B. Kuppenheimer & Co., or simply Kuppenheimer, was a men's clothing manufacturing and retail operation based in Chicago, Illinois and later Atlanta, Georgia.

B. Kuppenheimer & Co.
IndustryClothing manufacturer & Retail
FatePurchased in 1997 by Men's Wearhouse. The remaining stores were closed and the remaining assets were liquidated.[1]
HeadquartersTerre Haute, Indiana
Chicago, Illinois
Atlanta, Georgia
Key people
Bernard Kuppenheimer (founder)
ProductsFashion apparel
Men's Wearhouse


Kohn, Clayburgh & EinsteinEdit

In 1852, Bernard Kuppenheimer, who immigrated to America in 1850, founded a retail clothing store in Terre Haute, Indiana.[1] In 1863, Julius Kohn, Martin Clayburgh, and Morris Einstein founded Kohn, Clayburgh & Einstein at 27 Lake Street in Chicago. Only two years later, in 1865, Kohn retired and Bernard Kuppenheimer,[2] who relocated to Chicago leaving the Terre Haute store under the supervision of his brother John,[1] and David Lindauer became members. Clayburgh, Einstein, Kuppenheimer, and Lindauer continued to operate the company without changing the name. They operated out of the Lake Street location until the Great Chicago Fire of 1871, when their building was burnt to the ground and they suffered losses totaling $200,000 (equivalent to $4,524,000 in 2021). After rebuilding, they resumed business and in July 1872, moved to the corner of Randolph Street and Wabash Avenue where they remained until the fall of 1876.[2]

B. Kuppenheimer & Co.Edit

Kuppenheimer store in Chicago in 1900

In 1876, the business was dissolved and Kuppenheimer formed B. Kuppenheimer & Co. The new company was composed of him, his son Jonas Kuppenheimer, and Samuel Nathan. The remaining members of the Kohn, Claybugh & Einstein reorganized as Einstein, Longini & Co. B. Kuppenheimer & Co. started in business on Wabash Avenue and stayed there until 1880.[citation needed]

In January 1880, Kuppenheimer & Co. moved to Madison Street and Louis B. Kuppenheimer, the second son of Bernard Kuppenheimer, was admitted as a partner. As of 1884, Kuppenheimer & Co had annual sales of nearly $1,000,000 (equivalent to $30,159,000 in 2021).[2] In 1903, Kuppenheimer died and was buried at Rosehill Cemetery and Mausoleum in Chicago.[3]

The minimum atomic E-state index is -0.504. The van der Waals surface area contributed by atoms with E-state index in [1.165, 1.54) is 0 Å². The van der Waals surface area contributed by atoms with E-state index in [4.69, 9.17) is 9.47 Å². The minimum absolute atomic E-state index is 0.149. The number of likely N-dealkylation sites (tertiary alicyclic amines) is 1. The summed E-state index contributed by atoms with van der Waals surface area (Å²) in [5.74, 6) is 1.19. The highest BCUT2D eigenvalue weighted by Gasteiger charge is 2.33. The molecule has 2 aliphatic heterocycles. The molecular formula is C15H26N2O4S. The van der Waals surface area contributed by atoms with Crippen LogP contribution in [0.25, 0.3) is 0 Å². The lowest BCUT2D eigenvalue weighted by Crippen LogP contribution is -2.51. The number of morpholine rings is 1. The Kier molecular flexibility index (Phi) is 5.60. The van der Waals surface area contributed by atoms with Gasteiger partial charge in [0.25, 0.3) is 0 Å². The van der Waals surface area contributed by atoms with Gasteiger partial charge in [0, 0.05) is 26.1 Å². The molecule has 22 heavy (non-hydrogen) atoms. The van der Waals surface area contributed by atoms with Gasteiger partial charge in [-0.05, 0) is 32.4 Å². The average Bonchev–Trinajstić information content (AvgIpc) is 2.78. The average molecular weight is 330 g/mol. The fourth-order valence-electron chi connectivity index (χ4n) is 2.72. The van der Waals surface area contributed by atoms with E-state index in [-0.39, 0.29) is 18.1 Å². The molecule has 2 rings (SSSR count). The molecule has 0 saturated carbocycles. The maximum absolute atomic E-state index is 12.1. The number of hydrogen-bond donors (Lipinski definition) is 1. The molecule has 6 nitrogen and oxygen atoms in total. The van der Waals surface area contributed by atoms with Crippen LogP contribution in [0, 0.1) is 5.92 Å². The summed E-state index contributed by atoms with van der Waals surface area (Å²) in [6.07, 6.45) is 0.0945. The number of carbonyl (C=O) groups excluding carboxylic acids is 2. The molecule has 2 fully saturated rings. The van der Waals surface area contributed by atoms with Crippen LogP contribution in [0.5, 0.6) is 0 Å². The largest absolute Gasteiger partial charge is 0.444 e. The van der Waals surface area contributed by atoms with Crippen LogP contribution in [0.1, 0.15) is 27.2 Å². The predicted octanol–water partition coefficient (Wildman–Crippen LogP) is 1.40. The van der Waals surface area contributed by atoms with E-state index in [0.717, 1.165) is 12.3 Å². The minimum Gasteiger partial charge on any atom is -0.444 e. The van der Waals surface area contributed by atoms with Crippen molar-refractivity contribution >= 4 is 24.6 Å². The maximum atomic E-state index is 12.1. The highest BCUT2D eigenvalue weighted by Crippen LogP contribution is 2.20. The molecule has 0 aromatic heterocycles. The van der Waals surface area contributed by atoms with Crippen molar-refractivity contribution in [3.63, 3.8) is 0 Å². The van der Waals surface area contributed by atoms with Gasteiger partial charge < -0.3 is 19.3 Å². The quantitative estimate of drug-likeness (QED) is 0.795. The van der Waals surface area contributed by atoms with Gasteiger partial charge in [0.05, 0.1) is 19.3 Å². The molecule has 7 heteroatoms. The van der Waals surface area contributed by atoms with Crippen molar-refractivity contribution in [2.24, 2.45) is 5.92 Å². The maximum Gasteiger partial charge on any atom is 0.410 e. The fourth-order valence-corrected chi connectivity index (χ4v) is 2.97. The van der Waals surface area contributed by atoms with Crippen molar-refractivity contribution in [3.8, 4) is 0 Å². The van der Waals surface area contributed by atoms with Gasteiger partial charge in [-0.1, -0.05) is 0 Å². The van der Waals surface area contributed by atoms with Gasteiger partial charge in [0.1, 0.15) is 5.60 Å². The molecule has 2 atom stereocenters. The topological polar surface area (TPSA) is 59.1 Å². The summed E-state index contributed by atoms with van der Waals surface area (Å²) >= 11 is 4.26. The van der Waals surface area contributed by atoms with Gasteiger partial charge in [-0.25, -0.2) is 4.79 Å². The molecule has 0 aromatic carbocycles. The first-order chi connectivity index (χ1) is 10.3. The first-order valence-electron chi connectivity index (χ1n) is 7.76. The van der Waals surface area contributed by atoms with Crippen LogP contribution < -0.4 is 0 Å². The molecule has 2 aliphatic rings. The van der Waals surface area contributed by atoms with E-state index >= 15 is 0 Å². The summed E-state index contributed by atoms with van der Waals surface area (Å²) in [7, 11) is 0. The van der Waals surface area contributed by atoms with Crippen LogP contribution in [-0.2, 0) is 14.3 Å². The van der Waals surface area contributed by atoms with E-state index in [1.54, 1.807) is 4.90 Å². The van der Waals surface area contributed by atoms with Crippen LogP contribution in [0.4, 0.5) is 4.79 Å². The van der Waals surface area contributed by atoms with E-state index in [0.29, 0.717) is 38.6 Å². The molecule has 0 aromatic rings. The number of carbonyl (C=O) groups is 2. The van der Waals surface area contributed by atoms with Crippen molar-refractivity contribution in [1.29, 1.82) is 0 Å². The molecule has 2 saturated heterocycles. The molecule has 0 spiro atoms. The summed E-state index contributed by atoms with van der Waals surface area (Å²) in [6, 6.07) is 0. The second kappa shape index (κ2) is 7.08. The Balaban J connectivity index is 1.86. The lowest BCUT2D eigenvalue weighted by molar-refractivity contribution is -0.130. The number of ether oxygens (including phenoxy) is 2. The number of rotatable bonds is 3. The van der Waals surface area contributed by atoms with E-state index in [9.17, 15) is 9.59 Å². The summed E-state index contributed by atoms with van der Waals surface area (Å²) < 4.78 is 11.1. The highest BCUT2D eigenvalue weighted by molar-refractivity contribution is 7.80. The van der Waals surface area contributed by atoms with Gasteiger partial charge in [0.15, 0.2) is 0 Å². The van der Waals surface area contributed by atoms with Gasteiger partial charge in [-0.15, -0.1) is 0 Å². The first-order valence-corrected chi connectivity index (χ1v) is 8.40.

In 1906, the company operated "The House of Kuppenheimer" branches in Boston and New York, with sales in Washington, D.C. handled by Isidor Grosner of 1013 Pennsylvania Ave., NW.[4] During the World War I, Kuppenheimer manufactured the uniforms for the U.S. Army. By 1910, the company employed close to 2,000 men and women at shops in and around Chicago.[1]

In 1912, Louis became vice-president of the company.[5] In 1920, Albert Kuppenheimer retired from the company. He died in California in 1931 at the age of 64 although his residence in Chicago was the Drake Hotel.[6] Later in 1920, Louis Kuppenheimer became president of B. Kuppenheimer & Co.[5]

In 1921, Jonas Kuppenheimer, who had been serving as president of "The House of Kuppenheimer," died.[7] In 1926, Louis Kuppenheimer retired as president of the company. In 1936, Louis, the last living son of founder Bernard Kuppenheimer, died.[5]

In 1959, Lester E. Frankenstein succeeded Bertram J. Cahn to become president of the company. Frankenstein was previously the vice-president.[8]

Sale and closureEdit

In March 1963, the firm was purchased by Louis Roth & Co., Inc. of Los Angeles for $3 million (equivalent to $26,553,000 in 2021).[9] The firm continued as a leading manufacturer of men's clothing until 1982, when it was purchased by Hart Schaffner & Marx (later known as Hartmarx), a Chicago-based apparel-maker and wholesaler. By the mid-1990s, after the headquarters moved to Atlanta, sales were lagging, many of its stores were closing, and it entered into bankruptcy.[10]